Love Approval Thirteen: Ian Astbury Of The Cult's Favourite Albums
, May 30th, 2012 19:04
Julian Marszalek speaks to the Wolf Child about esoteric drone doom, witch house, krautrock and, of course, The Doors
Say what you like about Ian Astbury – and, indeed, many people do – but first and foremost The Cult frontman is a serious music fan. For him, music isn’t something that’s simply played in the background; it’s an art form that’s at the very centre of our culture. At its best, it has the ability to not only reflect the culture that spawned it but also alter it. For Astbury, this is some serious shit and the task of discussing his 13 favourite albums is one that the singer approaches with no small degree of seriousness. That’s probably why it’s taken him nearly two weeks to get a list together that he’s relatively happy with.
“Doing this list was virtually impossible for me,” he tells The Quietus from his Californian home. “You’re wanting just 13 albums and I’m like, ‘Are you fucking kidding me?’ So I just looked at what records I’ve been listening to recently and tried not to over-think it. You know, don’t try to be fucking clever or try to impress or whatever.”
Musing over his final choices, Astbury is at pains to point out that they could, and probably will, change tomorrow: “And of course, my favourites change from day to day; you go through a break up and you end up listening to Harry Nilsson or you have a nostalgic moment so you go and listen to the Sex Pistols. And that’s one of the beautiful things about music. Everyone has a soundtrack for their life. At least, I know I do. I have certain songs that go with a certain sentiment. It’s not one-size-fits-all.”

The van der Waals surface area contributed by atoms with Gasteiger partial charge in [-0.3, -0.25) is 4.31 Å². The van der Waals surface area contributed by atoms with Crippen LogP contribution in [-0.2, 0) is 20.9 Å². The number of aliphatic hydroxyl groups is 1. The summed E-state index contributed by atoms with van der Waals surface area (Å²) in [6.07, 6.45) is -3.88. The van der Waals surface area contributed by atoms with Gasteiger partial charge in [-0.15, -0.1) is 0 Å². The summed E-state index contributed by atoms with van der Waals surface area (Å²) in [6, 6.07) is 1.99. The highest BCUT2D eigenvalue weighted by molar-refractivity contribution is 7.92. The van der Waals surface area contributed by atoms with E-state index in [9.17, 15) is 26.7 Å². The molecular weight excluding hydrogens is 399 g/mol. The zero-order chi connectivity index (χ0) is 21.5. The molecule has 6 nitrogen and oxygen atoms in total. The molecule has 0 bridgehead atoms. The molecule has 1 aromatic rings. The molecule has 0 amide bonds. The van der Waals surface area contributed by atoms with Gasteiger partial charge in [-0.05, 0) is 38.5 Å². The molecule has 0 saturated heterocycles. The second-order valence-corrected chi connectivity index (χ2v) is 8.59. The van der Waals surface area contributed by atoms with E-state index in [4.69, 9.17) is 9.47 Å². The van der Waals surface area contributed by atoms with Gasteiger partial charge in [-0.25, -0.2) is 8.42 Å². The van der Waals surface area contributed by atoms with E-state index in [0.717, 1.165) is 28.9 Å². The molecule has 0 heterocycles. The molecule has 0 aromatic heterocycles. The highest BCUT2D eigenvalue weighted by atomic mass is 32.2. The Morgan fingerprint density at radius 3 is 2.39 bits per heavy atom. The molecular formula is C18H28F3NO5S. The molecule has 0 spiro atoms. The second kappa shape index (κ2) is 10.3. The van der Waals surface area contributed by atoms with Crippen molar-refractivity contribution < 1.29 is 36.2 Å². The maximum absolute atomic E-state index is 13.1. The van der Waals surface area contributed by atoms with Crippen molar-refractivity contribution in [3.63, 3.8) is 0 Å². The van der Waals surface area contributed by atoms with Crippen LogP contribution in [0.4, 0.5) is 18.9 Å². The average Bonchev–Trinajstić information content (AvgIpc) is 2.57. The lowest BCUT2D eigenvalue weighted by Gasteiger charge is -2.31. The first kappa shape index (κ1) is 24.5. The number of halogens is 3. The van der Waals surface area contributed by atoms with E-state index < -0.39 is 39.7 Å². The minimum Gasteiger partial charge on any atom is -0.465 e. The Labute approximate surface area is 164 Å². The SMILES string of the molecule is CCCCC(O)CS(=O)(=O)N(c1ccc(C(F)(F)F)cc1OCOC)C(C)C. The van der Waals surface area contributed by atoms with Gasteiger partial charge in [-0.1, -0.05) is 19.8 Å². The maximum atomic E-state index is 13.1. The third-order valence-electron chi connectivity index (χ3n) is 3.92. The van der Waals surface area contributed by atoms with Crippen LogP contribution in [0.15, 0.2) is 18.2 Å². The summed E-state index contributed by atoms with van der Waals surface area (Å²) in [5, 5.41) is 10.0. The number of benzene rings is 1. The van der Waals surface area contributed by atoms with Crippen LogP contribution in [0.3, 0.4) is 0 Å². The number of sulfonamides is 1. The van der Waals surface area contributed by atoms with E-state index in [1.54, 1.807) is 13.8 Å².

For the two hours or so that Astbury spends enthusing about his favourite recordings and taking conversational detours for some further off-roading, The Quietus is struck by Astbury’s passion and sincere love for the music that inspires him.
This love of his favourite music and the seriousness with which he approaches it is in evidence on The Cult’s latest album, Choice Of Weapon. While other artists of a similar vintage pray for a “best album since [insert name of last solid gold classic here]” tag to be associated with that release, The Cult can take pride that their ninth studio album is their finest record to date. Lean and muscular, Choice Of Weapon goes straight for the jugular and refuses to loosen its grip throughout. With Astbury in fine voice throughout, guitarist Billy Duffy has summoned up a veritable arsenal of riffs and more hooks than a mountaineer’s tool bag.
Astbury thinks so too but is only too aware of the suspicion cast in his direction: “I think it’s the best thing we’ve ever done. I understand that people might be reticent about it. They’re like, ‘What are we going to get here? Cowboy hats and leather trousers? Wolfchild barking-mad-one-teepee-short-of-a reservation’ and all that.
“This time round we got [producer] Chris Goss in the room and by doing that I knew immediately that he’d be our conscience. He would help us to get rid of all our bad habits or whatever stuff we’ve got going on and immediately get into the material.”
Not carrying an ounce of flab, Choice Of Weapon does its job and refuses to hang around like a bad smell. “I fucking hate records that go on for more than nine tracks because a trip can only be a certain length,” Astbury states. “There’s no need for the additional add-ons and less is more. It’s about quality not quantity. Somehow we all got caught up in formatting – here’s 60, 70 minutes on a CD, let’s fill it up. No, let’s go in there and put down our story.”
He concludes: “I’m a fucking music fan. I’m really into and we’re going to go out and tour it. We have no expectations and we have no entitlement.”
Choice Of Weapon is out now. Click on the photograph below to start reading Ian's choices